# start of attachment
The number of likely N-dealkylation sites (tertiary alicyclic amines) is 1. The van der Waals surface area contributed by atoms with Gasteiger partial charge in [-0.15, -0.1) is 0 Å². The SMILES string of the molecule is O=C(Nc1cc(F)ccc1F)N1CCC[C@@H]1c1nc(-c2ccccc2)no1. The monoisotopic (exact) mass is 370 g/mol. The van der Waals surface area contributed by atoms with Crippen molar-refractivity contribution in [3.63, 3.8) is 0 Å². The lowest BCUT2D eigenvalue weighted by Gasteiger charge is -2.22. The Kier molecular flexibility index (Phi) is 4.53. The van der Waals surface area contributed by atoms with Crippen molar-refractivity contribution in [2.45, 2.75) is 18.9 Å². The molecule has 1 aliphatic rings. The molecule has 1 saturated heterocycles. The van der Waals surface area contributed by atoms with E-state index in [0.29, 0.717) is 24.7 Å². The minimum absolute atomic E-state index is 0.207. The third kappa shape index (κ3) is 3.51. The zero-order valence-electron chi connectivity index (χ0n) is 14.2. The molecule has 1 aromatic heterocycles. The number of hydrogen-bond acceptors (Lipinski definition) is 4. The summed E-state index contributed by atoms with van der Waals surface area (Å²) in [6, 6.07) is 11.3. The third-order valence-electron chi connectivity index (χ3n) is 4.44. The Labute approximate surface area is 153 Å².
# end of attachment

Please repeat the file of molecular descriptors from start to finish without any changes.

The number of likely N-dealkylation sites (tertiary alicyclic amines) is 1. The van der Waals surface area contributed by atoms with Gasteiger partial charge in [-0.15, -0.1) is 0 Å². The SMILES string of the molecule is O=C(Nc1cc(F)ccc1F)N1CCC[C@@H]1c1nc(-c2ccccc2)no1. The monoisotopic (exact) mass is 370 g/mol. The van der Waals surface area contributed by atoms with Crippen molar-refractivity contribution in [3.63, 3.8) is 0 Å². The lowest BCUT2D eigenvalue weighted by Gasteiger charge is -2.22. The Kier molecular flexibility index (Phi) is 4.53. The van der Waals surface area contributed by atoms with Crippen molar-refractivity contribution in [2.45, 2.75) is 18.9 Å². The molecule has 1 aliphatic rings. The molecule has 1 saturated heterocycles. The van der Waals surface area contributed by atoms with E-state index in [0.29, 0.717) is 24.7 Å². The minimum absolute atomic E-state index is 0.207. The third kappa shape index (κ3) is 3.51. The zero-order valence-electron chi connectivity index (χ0n) is 14.2. The molecule has 1 aromatic heterocycles. The number of hydrogen-bond acceptors (Lipinski definition) is 4. The summed E-state index contributed by atoms with van der Waals surface area (Å²) in [6, 6.07) is 11.3. The third-order valence-electron chi connectivity index (χ3n) is 4.44. The Labute approximate surface area is 153 Å².